A lot or a little?
The parents' guide to what's in this movie.
What parents need to know
Parents need to know that this is an intense drama depicting three Aboriginal children leaving an Australian internment camp in an attempt to reunite with their families. The scene of the government official taking the children away is intensely emotional, though only moderately violent. During the journey home, the children are hidden by an Aboriginal servant in her bed, and her master is surprised when he goes to sleep with her and finds the children. A confrontation between a British official with a gun and an Aboriginal mother with a spear is tense, but results in no use of force.
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What's the story?
Set in 1931, RABBIT-PROOF FENCE brings to the screen the horrific consequences of a British policy that removed Australian children who were of mixed white/Aboriginal background from their homes (a practice that continued until the 1970s). In this true story, Molly Craig (Everlyn Sampi), her sister Daisy (Tianna Sansbury), and their cousin Gracie (Laura Monaghan) are all "half castes," what the British call children of mixed-race couples. Their British fathers have long since left, and their homes are with their mothers in Jigalong, an area along a rabbit-proof fence that cuts through the middle of Australia. British officials, wanting to improve the upbringing of all half-castes, forcibly take the children to an internment camp where they are to be trained as domestic workers and integrated into society. Once there, Molly's longing for her home is so strong that she makes an escape with her sister and cousin, following the fence to get back to Jigalong.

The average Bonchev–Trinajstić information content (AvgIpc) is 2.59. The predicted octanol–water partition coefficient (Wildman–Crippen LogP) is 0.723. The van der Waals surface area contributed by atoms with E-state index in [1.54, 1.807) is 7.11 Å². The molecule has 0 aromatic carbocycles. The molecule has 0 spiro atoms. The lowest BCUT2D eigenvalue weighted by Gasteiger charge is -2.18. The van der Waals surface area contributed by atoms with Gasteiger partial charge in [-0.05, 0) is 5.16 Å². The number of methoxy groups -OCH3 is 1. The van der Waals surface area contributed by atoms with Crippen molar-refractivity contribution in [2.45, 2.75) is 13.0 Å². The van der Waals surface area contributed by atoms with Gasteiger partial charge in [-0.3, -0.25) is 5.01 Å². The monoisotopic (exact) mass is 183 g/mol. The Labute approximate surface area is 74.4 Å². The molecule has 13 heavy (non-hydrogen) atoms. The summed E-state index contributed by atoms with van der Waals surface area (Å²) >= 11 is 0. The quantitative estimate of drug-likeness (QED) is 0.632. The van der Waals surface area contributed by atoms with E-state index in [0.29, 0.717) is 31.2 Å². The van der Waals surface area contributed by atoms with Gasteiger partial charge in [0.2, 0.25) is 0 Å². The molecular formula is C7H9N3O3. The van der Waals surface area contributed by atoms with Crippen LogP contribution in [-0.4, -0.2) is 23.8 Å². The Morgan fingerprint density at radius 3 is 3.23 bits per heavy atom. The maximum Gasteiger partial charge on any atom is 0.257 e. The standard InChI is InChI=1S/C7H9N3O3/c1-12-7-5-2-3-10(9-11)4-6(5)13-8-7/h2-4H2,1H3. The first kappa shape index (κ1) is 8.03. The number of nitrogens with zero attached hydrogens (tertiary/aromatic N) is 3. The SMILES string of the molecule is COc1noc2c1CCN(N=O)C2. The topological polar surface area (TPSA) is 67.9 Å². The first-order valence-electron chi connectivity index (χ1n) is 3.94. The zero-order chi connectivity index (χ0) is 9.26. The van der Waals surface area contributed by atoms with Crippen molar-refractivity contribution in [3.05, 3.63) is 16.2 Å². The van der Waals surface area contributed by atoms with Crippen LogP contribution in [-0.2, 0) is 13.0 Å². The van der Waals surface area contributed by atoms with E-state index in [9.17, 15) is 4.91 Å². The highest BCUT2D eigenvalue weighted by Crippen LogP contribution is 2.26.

Is it any good?
The children's performances are quite strong. While appearing courageous on their treacherous journey, they are also able to show their hidden fear. This film does not simply cast the British as unsympathetic villains; while they do believe the Aborignie is an inferior race to the British, their desire to recapture the escaped children is motivated at least partly by a fear for the children's well-being.
While the tale is emotionally charged, it is appropriate for any older children or tweens who are mature enough to handle the scene of the children being taken away from their parents.
Talk to your kids about ...
Families can talk about true stories. Do you believe that this movie is 100 percent fact? How would you find out?
What do you think of popular movies' ability to tell history? Do you think you get an accurate picture of what happened? Do you care more than if you read about this practice in a history book?
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